- 30. Conclusion Applications of Fairness-Aware Data Mining Applications other than anti-discrimination: providing unbiased information, fair trading, and excluding unwanted information New Directions of Fairness Relation of fairness with causal inference and information theory Formal fairness introducing an idea of a fair division problem Avoiding unfair treatment, instead of enhancing fairness Generalization bound in terms of fairness Generalization bound in terms of fairness based on f-divergence Additional Information and codes http://www.kamishima.net/fadm Acknowledgments: This work is supported by MEXT/JSPS KAKENHI Grant Number 24500194, 24680015, 25540094, 25540094, and 15K00327 28
- 31. Bibliography I A. Barr. Google mistakenly tags black people as ‘gorillas,’ showing limits of algorithms. The Wall Street Journal, 2015. ⟨http://on.wsj.com/1CaCNlb⟩. B. Berendt and S. Preibusch. Exploring discrimination: A user-centric evaluation of discrimination-aware data mining. In Proc. of the IEEE Int’l Workshop on Discrimination and Privacy-Aware Data Mining, pages 344–351, 2012. T. Calders, A. Karim, F. Kamiran, W. Ali, and X. Zhang. Controlling attribute eﬀect in linear regression. In Proc. of the 13th IEEE Int’l Conf. on Data Mining, pages 71–80, 2013. T. Calders and S. Verwer. Three naive Bayes approaches for discrimination-free classiﬁcation. Data Mining and Knowledge Discovery, 21:277–292, 2010. C. Dwork, M. Hardt, T. Pitassi, O. Reingold, and R. Zemel. Fairness through awareness. In Proc. of the 3rd Innovations in Theoretical Computer Science Conf., pages 214–226, 2012. 1 / 4
- 32. Bibliography II K. Fukuchi and J. Sakuma. Fairness-aware learning with restriction of universal dependency using f-divergences. arXiv:1104.3913 [cs.CC], 2015. D. Gondek and T. Hofmann. Non-redundant data clustering. In Proc. of the 4th IEEE Int’l Conf. on Data Mining, pages 75–82, 2004. T. Kamishima, S. Akaho, H. Asoh, and J. Sakuma. Considerations on fairness-aware data mining. In Proc. of the IEEE Int’l Workshop on Discrimination and Privacy-Aware Data Mining, pages 378–385, 2012. T. Kamishima, S. Akaho, H. Asoh, and J. Sakuma. Enhancement of the neutrality in recommendation. In Proc. of the 2nd Workshop on Human Decision Making in Recommender Systems, pages 8–14, 2012. T. Kamishima, S. Akaho, H. Asoh, and J. Sakuma. Fairness-aware classiﬁer with prejudice remover regularizer. In Proc. of the ECML PKDD 2012, Part II, pages 35–50, 2012. [LNCS 7524]. 2 / 4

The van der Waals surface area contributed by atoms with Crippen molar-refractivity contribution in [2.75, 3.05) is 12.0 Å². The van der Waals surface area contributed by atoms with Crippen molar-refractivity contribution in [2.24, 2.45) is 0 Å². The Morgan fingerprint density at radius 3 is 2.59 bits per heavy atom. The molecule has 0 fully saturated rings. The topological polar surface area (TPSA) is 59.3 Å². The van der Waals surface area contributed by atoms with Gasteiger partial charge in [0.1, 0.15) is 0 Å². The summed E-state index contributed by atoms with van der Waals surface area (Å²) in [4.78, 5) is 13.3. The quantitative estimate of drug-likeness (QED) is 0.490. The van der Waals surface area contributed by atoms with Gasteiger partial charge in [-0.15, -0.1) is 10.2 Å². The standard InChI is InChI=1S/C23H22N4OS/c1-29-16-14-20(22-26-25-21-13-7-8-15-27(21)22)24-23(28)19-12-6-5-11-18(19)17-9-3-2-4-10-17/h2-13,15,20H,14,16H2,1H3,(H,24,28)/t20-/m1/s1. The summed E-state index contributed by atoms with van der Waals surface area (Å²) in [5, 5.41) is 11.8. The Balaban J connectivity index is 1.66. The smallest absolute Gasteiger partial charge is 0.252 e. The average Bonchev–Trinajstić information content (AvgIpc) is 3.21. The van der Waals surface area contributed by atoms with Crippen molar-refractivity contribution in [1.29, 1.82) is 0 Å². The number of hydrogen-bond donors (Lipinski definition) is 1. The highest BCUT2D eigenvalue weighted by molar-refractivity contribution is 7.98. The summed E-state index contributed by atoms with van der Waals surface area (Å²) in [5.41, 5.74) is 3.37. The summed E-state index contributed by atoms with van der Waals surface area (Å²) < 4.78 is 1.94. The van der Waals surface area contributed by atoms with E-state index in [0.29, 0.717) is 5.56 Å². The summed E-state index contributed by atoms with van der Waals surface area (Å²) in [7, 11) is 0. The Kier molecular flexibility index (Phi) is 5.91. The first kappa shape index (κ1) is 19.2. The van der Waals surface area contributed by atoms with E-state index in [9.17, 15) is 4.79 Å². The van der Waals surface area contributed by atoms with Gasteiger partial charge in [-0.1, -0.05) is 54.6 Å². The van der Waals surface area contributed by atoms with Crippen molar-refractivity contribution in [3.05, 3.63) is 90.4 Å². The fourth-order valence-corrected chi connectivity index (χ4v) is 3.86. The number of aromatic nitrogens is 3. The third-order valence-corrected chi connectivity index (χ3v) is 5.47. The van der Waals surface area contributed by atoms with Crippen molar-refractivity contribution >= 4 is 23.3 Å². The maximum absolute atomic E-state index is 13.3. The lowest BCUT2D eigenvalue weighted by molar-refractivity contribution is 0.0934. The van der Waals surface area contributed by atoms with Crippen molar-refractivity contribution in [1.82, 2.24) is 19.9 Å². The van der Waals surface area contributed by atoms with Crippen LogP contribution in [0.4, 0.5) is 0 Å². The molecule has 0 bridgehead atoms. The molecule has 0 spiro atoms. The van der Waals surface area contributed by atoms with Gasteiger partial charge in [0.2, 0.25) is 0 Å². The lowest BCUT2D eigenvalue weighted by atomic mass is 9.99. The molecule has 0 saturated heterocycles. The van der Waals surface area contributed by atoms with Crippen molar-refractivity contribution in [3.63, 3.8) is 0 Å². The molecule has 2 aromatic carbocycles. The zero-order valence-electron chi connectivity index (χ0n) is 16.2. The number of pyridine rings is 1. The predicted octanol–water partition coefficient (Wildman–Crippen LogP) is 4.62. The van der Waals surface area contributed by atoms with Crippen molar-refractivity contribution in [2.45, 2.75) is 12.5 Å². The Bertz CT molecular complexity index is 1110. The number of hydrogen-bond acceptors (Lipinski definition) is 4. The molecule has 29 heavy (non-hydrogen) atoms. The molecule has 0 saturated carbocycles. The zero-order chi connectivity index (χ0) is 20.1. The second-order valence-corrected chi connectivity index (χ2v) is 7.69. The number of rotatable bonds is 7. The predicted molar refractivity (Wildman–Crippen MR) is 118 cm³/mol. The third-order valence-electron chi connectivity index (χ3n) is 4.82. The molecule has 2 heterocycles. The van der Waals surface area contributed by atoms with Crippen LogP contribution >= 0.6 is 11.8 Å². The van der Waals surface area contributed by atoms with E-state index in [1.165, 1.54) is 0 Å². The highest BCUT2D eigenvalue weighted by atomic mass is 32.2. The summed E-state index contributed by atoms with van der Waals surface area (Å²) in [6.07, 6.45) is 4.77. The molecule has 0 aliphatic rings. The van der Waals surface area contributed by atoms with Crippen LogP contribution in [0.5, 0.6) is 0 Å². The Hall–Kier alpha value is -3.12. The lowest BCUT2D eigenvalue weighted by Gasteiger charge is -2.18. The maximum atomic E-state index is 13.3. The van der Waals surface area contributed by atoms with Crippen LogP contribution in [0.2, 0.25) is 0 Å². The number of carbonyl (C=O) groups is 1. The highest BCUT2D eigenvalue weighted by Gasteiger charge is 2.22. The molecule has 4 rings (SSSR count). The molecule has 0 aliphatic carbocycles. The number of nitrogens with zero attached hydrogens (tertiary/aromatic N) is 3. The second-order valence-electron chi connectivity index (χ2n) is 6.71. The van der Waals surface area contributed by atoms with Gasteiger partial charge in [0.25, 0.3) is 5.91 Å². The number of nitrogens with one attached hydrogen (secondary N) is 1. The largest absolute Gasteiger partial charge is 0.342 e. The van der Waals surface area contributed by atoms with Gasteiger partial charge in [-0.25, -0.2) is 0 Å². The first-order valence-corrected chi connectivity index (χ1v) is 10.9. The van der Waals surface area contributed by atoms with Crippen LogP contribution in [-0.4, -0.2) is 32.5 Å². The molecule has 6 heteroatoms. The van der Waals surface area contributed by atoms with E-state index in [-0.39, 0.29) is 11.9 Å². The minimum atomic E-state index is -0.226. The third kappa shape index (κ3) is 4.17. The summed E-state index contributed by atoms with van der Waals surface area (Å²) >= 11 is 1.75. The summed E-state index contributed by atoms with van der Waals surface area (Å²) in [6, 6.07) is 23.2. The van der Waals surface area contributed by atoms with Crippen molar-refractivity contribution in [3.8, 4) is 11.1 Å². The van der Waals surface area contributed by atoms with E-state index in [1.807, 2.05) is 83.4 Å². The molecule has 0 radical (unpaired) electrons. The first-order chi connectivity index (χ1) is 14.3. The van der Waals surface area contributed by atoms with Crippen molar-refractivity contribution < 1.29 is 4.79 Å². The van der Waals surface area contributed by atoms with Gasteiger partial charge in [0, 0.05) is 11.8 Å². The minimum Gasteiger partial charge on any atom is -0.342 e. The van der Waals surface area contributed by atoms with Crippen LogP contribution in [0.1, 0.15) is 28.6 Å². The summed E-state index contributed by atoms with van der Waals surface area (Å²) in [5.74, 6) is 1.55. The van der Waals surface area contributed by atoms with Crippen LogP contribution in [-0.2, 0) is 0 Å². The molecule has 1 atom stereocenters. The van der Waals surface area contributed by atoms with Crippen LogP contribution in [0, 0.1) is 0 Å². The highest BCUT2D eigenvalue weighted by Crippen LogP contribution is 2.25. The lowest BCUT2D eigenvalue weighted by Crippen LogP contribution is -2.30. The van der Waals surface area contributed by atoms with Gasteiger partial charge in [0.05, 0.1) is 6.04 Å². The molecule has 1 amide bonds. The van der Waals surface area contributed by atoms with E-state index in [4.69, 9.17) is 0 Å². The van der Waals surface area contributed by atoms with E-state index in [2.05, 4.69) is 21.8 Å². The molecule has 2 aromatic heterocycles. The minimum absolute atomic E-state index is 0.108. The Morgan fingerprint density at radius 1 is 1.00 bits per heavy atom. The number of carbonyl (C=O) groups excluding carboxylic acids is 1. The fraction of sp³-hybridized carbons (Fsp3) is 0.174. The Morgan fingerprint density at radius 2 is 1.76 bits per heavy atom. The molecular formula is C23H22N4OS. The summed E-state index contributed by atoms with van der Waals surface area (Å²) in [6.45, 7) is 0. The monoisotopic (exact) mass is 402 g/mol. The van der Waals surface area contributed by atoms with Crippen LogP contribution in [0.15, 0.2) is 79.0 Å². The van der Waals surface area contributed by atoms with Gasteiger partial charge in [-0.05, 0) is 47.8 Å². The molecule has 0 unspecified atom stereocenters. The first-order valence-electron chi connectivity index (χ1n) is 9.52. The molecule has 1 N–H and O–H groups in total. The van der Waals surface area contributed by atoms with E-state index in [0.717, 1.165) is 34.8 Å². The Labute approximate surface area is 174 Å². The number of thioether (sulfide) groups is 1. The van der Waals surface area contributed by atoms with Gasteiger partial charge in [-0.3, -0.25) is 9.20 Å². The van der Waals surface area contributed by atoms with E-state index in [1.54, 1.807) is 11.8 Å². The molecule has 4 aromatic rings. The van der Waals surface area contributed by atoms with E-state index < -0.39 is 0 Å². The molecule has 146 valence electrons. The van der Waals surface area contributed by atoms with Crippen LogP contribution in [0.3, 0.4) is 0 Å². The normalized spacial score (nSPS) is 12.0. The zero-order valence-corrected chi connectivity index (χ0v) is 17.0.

- 33. Bibliography III T. Kamishima, S. Akaho, H. Asoh, and J. Sakuma. Eﬃciency improvement of neutrality-enhanced recommendation. In Proc. of the 3rd Workshop on Human Decision Making in Recommender Systems, pages 1–8, 2013. E. Pariser. The ﬁlter bubble. ⟨http://www.thefilterbubble.com/⟩. E. Pariser. The Filter Bubble: What The Internet Is Hiding From You. Viking, 2011. A. Romei and S. Ruggieri. A multidisciplinary survey on discrimination analysis. The Knowledge Engineering Review, 29(5):582–638, 2014. L. Sweeney. Discrimination in online ad delivery. Communications of the ACM, 56(5):44–54, 2013. I. ˇZliobait˙e, F. Kamiran, and T. Calders. Handling conditional discrimination. In Proc. of the 11th IEEE Int’l Conf. on Data Mining, 2011. 3 / 4
- 34. Bibliography IV R. Zemel, Y. Wu, K. Swersky, T. Pitassi, and C. Dwork. Learning fair representations. In Proc. of the 30th Int’l Conf. on Machine Learning, 2013. 4 / 4